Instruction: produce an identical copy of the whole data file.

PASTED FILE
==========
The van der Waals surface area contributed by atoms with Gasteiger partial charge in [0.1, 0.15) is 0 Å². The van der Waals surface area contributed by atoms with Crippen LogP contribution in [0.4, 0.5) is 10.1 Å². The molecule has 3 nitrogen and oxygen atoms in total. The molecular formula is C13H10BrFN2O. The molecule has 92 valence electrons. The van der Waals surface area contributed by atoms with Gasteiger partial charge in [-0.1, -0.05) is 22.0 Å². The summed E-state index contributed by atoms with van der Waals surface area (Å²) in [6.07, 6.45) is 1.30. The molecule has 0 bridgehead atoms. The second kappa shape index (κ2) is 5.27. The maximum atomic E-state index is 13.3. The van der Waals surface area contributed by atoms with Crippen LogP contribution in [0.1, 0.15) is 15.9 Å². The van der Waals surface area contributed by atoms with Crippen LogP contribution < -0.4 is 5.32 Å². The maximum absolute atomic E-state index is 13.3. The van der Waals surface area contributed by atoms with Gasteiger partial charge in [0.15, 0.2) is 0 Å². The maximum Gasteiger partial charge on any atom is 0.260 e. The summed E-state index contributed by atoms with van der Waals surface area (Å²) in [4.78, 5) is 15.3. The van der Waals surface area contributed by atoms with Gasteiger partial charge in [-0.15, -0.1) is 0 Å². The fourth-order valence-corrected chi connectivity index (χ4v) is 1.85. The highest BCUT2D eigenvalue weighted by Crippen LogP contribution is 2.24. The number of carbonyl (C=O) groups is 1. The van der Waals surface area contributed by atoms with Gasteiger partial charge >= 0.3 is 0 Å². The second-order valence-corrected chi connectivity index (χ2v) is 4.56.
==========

The van der Waals surface area contributed by atoms with Gasteiger partial charge in [0.1, 0.15) is 0 Å². The van der Waals surface area contributed by atoms with Crippen LogP contribution in [0.4, 0.5) is 10.1 Å². The molecule has 3 nitrogen and oxygen atoms in total. The molecular formula is C13H10BrFN2O. The molecule has 92 valence electrons. The van der Waals surface area contributed by atoms with Gasteiger partial charge in [-0.1, -0.05) is 22.0 Å². The summed E-state index contributed by atoms with van der Waals surface area (Å²) in [6.07, 6.45) is 1.30. The molecule has 0 bridgehead atoms. The second kappa shape index (κ2) is 5.27. The maximum atomic E-state index is 13.3. The van der Waals surface area contributed by atoms with Crippen LogP contribution in [0.1, 0.15) is 15.9 Å². The van der Waals surface area contributed by atoms with Crippen LogP contribution < -0.4 is 5.32 Å². The maximum absolute atomic E-state index is 13.3. The van der Waals surface area contributed by atoms with Gasteiger partial charge in [0.15, 0.2) is 0 Å². The maximum Gasteiger partial charge on any atom is 0.260 e. The summed E-state index contributed by atoms with van der Waals surface area (Å²) in [4.78, 5) is 15.3. The van der Waals surface area contributed by atoms with Gasteiger partial charge in [-0.15, -0.1) is 0 Å². The fourth-order valence-corrected chi connectivity index (χ4v) is 1.85. The highest BCUT2D eigenvalue weighted by Crippen LogP contribution is 2.24. The number of carbonyl (C=O) groups is 1. The van der Waals surface area contributed by atoms with Gasteiger partial charge >= 0.3 is 0 Å². The second-order valence-corrected chi connectivity index (χ2v) is 4.56.